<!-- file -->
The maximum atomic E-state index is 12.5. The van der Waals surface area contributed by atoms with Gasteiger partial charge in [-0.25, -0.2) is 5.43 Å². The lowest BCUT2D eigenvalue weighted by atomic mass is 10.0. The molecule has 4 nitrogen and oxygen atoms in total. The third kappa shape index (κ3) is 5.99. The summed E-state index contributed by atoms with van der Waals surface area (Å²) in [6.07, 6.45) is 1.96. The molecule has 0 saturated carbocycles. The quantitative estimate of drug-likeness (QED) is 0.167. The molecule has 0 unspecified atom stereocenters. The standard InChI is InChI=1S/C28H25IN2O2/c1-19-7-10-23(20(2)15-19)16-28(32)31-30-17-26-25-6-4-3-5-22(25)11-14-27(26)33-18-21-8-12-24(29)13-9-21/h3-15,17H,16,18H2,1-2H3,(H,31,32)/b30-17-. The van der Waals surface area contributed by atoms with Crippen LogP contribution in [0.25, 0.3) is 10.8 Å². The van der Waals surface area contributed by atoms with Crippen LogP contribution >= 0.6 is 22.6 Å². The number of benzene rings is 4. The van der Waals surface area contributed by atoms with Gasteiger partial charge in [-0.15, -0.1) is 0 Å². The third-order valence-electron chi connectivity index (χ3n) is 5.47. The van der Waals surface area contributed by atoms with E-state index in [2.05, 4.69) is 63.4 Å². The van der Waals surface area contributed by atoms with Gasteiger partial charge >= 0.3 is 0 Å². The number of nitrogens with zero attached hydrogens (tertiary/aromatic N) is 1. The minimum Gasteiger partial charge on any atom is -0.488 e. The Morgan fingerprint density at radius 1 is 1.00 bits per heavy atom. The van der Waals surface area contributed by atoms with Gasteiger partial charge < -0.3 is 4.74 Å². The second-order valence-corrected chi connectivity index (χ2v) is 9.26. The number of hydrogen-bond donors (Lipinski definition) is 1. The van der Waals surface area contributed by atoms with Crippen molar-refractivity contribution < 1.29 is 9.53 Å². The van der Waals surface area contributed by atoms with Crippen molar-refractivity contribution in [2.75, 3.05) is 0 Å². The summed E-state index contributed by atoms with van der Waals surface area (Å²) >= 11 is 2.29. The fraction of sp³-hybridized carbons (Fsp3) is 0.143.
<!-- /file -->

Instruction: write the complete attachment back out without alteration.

The maximum atomic E-state index is 12.5. The van der Waals surface area contributed by atoms with Gasteiger partial charge in [-0.25, -0.2) is 5.43 Å². The lowest BCUT2D eigenvalue weighted by atomic mass is 10.0. The molecule has 4 nitrogen and oxygen atoms in total. The third kappa shape index (κ3) is 5.99. The summed E-state index contributed by atoms with van der Waals surface area (Å²) in [6.07, 6.45) is 1.96. The molecule has 0 saturated carbocycles. The quantitative estimate of drug-likeness (QED) is 0.167. The molecule has 0 unspecified atom stereocenters. The standard InChI is InChI=1S/C28H25IN2O2/c1-19-7-10-23(20(2)15-19)16-28(32)31-30-17-26-25-6-4-3-5-22(25)11-14-27(26)33-18-21-8-12-24(29)13-9-21/h3-15,17H,16,18H2,1-2H3,(H,31,32)/b30-17-. The van der Waals surface area contributed by atoms with Crippen LogP contribution in [0.25, 0.3) is 10.8 Å². The van der Waals surface area contributed by atoms with Crippen LogP contribution >= 0.6 is 22.6 Å². The number of benzene rings is 4. The van der Waals surface area contributed by atoms with Gasteiger partial charge in [-0.15, -0.1) is 0 Å². The third-order valence-electron chi connectivity index (χ3n) is 5.47. The van der Waals surface area contributed by atoms with E-state index in [2.05, 4.69) is 63.4 Å². The van der Waals surface area contributed by atoms with Gasteiger partial charge >= 0.3 is 0 Å². The number of nitrogens with zero attached hydrogens (tertiary/aromatic N) is 1. The minimum Gasteiger partial charge on any atom is -0.488 e. The Morgan fingerprint density at radius 1 is 1.00 bits per heavy atom. The van der Waals surface area contributed by atoms with Gasteiger partial charge < -0.3 is 4.74 Å². The second-order valence-corrected chi connectivity index (χ2v) is 9.26. The number of hydrogen-bond donors (Lipinski definition) is 1. The van der Waals surface area contributed by atoms with Crippen molar-refractivity contribution < 1.29 is 9.53 Å². The van der Waals surface area contributed by atoms with Crippen molar-refractivity contribution in [2.75, 3.05) is 0 Å². The summed E-state index contributed by atoms with van der Waals surface area (Å²) >= 11 is 2.29. The fraction of sp³-hybridized carbons (Fsp3) is 0.143.